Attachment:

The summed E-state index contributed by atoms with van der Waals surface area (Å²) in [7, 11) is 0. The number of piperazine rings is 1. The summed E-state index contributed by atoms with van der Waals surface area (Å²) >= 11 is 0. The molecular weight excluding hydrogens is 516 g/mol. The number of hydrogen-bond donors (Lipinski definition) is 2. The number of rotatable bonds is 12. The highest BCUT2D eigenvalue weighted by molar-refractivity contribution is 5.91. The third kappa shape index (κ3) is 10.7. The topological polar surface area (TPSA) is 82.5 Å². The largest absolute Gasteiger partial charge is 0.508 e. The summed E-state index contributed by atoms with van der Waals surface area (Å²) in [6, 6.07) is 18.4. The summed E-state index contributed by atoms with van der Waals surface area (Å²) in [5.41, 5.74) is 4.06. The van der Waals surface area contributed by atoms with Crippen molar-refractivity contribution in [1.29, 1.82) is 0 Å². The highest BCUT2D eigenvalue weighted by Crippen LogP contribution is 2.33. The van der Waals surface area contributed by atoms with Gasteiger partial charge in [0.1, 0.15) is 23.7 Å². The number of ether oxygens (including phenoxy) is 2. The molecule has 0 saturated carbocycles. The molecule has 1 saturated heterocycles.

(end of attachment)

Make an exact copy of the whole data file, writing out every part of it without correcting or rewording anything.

The summed E-state index contributed by atoms with van der Waals surface area (Å²) in [7, 11) is 0. The number of piperazine rings is 1. The summed E-state index contributed by atoms with van der Waals surface area (Å²) >= 11 is 0. The molecular weight excluding hydrogens is 516 g/mol. The number of hydrogen-bond donors (Lipinski definition) is 2. The number of rotatable bonds is 12. The highest BCUT2D eigenvalue weighted by molar-refractivity contribution is 5.91. The third kappa shape index (κ3) is 10.7. The topological polar surface area (TPSA) is 82.5 Å². The largest absolute Gasteiger partial charge is 0.508 e. The summed E-state index contributed by atoms with van der Waals surface area (Å²) in [6, 6.07) is 18.4. The summed E-state index contributed by atoms with van der Waals surface area (Å²) in [5.41, 5.74) is 4.06. The van der Waals surface area contributed by atoms with Crippen molar-refractivity contribution in [1.29, 1.82) is 0 Å². The highest BCUT2D eigenvalue weighted by Crippen LogP contribution is 2.33. The van der Waals surface area contributed by atoms with Gasteiger partial charge in [0.1, 0.15) is 23.7 Å². The number of ether oxygens (including phenoxy) is 2. The molecule has 0 saturated carbocycles. The molecule has 1 saturated heterocycles.